In Perlstein’s (Flight of the Spumonis, 2015, etc.) latest novel, a frumpy, overwrought, 30-something art curator is transformed, as if by magic, into the handsome man that he always wanted to be.
The first few chapters of this book offer a glimpse into the mind of the titular Adonis, who’s supremely unhappy with his life. He mopes in his tiny studio apartment, where his depression and anxiety blur fantasy and reality. One lonely night, for example, he imagines that the pigeons on his windowsill are mocking him. But is he imagining this? The text leaves readers wondering. When Adonis awakens one day as a taller, leaner, more masculine version of himself—with no hint as to how the change happened—he suddenly gets positive attention from women, co-workers, and even strangers. His new plight is that he now feels as disconnected from his physical self as he does from people around him, except for one homeless woman named Anna. As an art-forgery scandal threatens to overtake the museum where he works, Adonis fears that tragedy has befallen Anna, and his world implodes. Readers will be left with some unanswered questions after the story ends. Indeed, they’ll face an odd plight of their own as they try to untangle this unusual novel that’s part fantasy, part parable. Perlstein’s quirky prose has Adonis seeing the world through a series of elaborate similes. His mother and brother trample obstacles in life, for instance, “like bull elephants in heat,” and a woman emerges from a car “like an old-time striptease dancer popping up out of a giant birthday cake.” The first few chapters of the book so thoroughly immerse readers in Adonis’ pain and linguistic oddities, in fact, that they’re discomforting to read. There are occasional typographical errors in the text, however, and the frequent repetition of characters’ full names, particularly during a scene at an office staff meeting, may also pull readers out of the story.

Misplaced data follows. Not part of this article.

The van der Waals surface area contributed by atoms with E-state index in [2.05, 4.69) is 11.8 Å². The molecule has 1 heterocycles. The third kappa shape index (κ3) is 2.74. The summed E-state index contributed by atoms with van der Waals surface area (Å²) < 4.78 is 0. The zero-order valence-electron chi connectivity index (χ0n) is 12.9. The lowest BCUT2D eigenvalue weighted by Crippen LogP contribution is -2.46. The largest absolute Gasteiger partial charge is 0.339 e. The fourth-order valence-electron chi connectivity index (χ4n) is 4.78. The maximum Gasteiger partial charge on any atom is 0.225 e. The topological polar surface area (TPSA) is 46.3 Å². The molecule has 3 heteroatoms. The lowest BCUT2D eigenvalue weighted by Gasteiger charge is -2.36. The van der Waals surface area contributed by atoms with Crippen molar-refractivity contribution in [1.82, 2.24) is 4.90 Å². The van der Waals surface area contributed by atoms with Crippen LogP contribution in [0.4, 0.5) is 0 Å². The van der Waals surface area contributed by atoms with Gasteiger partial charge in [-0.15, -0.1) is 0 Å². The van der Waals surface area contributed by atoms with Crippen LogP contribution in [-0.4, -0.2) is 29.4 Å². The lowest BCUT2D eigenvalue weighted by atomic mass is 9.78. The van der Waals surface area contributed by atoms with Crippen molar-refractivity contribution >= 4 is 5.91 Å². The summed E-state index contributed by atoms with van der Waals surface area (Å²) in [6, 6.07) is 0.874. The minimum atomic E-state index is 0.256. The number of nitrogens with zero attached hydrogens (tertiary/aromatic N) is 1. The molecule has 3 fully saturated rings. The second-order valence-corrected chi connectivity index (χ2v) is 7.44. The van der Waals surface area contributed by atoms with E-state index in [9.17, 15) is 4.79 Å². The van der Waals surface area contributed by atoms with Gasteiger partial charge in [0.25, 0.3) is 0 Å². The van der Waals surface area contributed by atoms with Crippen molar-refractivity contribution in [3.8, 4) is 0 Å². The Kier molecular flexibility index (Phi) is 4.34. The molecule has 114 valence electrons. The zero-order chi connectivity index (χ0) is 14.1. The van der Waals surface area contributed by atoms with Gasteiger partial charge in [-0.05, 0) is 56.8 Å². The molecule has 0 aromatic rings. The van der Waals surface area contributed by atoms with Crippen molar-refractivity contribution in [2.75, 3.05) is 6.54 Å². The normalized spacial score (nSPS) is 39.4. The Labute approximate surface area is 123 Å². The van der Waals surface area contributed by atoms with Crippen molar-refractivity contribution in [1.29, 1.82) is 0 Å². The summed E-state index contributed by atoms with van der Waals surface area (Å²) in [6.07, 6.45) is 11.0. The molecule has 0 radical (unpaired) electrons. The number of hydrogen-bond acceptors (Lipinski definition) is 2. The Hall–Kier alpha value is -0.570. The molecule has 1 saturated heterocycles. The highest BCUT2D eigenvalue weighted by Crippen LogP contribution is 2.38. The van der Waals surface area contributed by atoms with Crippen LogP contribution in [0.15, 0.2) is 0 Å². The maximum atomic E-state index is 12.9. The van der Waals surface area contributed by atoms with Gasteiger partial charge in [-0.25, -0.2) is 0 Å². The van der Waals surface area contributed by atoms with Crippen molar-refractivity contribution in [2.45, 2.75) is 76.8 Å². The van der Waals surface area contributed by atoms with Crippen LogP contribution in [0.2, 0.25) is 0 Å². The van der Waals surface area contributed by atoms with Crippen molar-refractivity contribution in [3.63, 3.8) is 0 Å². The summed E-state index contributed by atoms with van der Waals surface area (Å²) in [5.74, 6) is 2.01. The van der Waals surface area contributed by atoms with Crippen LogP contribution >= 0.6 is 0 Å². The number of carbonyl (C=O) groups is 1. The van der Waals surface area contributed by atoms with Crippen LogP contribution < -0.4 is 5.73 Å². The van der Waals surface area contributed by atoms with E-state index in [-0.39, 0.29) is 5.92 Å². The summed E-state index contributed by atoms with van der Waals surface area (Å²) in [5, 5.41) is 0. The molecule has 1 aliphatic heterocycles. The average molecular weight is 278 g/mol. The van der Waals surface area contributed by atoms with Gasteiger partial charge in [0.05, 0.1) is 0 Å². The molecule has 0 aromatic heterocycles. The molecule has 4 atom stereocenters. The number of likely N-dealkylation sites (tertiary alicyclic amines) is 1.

A brain-twisting but often memorable tale.